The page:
No. One was exhibited in a small and otherwise empty room--once a maid's bedroom--one short flight of stairs above Debierue's downstairs workshop. An environment had been created deliberately for the picture. The visitor who requested to see it--no fee was asked--was escorted upstairs by the artists himself and left alone with the picture.

At first, as the viewer's eyes became adjusted to the murky natural light coming into the room from a single dirty window high on the opposite wall, all he could see was what appeared to be an ornate frame, without a picture in it, hanging on the wall. A closer inspection, with the aid of a march or cigarette lighter, revealed that the gilded frame with baroque scrollwork enclosed a fissure or crack in the gray plaster wall. The exposed wire, and the nail which had been driven into the wall to hold both the wire and the frame, were also visible. Within the frame, the wire, peaking to about twenty degrees at the apex--at the nail--resembled, if the viewer stood well back from the picture, a distant mountain range."

"What did the reviewers say about it?"

"What the reviewers said in the newspapers ins't important. There's a distinction between a reviewer and a critic, as you should know. The reviewer deals with art as a commodity. He's go three or four shows a week to cover, and his treatment of them is superficial, at best. But the critic is interested in aesthetics, and in placing the work of art in the scheme of things--or even as a pattern of behavior.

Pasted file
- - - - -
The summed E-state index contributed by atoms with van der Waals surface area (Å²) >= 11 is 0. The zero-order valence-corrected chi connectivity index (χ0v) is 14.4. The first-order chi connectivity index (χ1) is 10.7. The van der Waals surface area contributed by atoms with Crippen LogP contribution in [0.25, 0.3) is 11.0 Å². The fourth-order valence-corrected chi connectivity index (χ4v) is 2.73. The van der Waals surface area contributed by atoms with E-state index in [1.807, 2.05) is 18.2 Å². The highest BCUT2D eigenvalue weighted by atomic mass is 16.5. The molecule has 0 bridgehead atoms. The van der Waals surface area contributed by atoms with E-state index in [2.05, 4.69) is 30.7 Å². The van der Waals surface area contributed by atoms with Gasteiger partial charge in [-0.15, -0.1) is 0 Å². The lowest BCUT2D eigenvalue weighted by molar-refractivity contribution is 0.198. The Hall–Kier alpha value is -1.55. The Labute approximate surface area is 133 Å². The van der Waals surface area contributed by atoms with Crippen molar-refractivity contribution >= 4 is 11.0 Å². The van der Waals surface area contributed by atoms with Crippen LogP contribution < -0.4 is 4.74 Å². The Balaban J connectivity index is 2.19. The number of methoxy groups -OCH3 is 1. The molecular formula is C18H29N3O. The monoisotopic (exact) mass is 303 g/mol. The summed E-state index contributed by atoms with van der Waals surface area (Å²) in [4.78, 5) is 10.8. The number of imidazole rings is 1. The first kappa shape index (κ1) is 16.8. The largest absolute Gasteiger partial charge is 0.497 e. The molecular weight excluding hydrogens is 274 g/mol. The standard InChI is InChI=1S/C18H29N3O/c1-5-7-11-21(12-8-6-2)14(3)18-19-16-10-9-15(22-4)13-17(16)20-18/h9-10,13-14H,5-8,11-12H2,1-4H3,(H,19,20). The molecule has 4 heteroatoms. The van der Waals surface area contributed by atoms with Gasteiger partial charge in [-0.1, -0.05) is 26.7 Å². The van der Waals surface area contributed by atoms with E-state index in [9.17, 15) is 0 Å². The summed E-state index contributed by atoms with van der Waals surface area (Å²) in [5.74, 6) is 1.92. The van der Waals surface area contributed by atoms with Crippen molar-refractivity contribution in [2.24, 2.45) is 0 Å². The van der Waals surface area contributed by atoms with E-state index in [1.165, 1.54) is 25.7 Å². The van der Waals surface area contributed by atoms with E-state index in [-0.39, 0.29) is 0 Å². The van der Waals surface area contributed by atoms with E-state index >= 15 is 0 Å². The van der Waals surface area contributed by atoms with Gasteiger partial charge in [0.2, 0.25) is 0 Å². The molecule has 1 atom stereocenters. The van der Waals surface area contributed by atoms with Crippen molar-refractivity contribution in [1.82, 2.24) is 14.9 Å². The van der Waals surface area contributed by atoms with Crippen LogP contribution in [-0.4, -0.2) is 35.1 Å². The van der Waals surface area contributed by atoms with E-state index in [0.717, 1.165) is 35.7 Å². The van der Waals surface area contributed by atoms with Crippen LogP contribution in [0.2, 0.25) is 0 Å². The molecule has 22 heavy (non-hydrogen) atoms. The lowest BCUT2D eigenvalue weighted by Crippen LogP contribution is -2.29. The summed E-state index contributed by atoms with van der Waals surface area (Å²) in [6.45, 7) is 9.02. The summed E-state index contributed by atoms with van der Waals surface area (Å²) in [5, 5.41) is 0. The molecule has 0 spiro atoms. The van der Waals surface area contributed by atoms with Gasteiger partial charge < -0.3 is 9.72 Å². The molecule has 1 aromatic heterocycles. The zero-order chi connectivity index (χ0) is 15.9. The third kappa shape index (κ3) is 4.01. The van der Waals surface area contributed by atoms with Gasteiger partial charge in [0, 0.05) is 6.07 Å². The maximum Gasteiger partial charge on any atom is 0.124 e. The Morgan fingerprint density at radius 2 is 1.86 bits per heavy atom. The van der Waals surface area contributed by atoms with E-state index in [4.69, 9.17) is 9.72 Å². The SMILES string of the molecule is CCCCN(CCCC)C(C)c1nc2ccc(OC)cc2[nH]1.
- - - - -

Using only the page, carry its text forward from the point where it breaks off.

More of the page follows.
And although I'm a structuralist, I don't think that any work--poem, painting, novel--is autotelic. The personality of the artists is present in every work of art, and the critic has to dig it out as well as explicating the structure and form. Take pro football. A good critic's like a good football announcer on television. We see the same play that he does, but he breaks it down for us, reveal's the structure and the pattern of the play. He explains what went wrong and what was right about the play. He can also tell us what is likely to come next. Also, because of the instant tape replay, he can even break down the play into its component parts for us to see again in slow motion. We do the same thing in art criticism sometimes, when we blow up details of a painting in slides."

"Your analogy doesn't explain the 'personality' in the football play."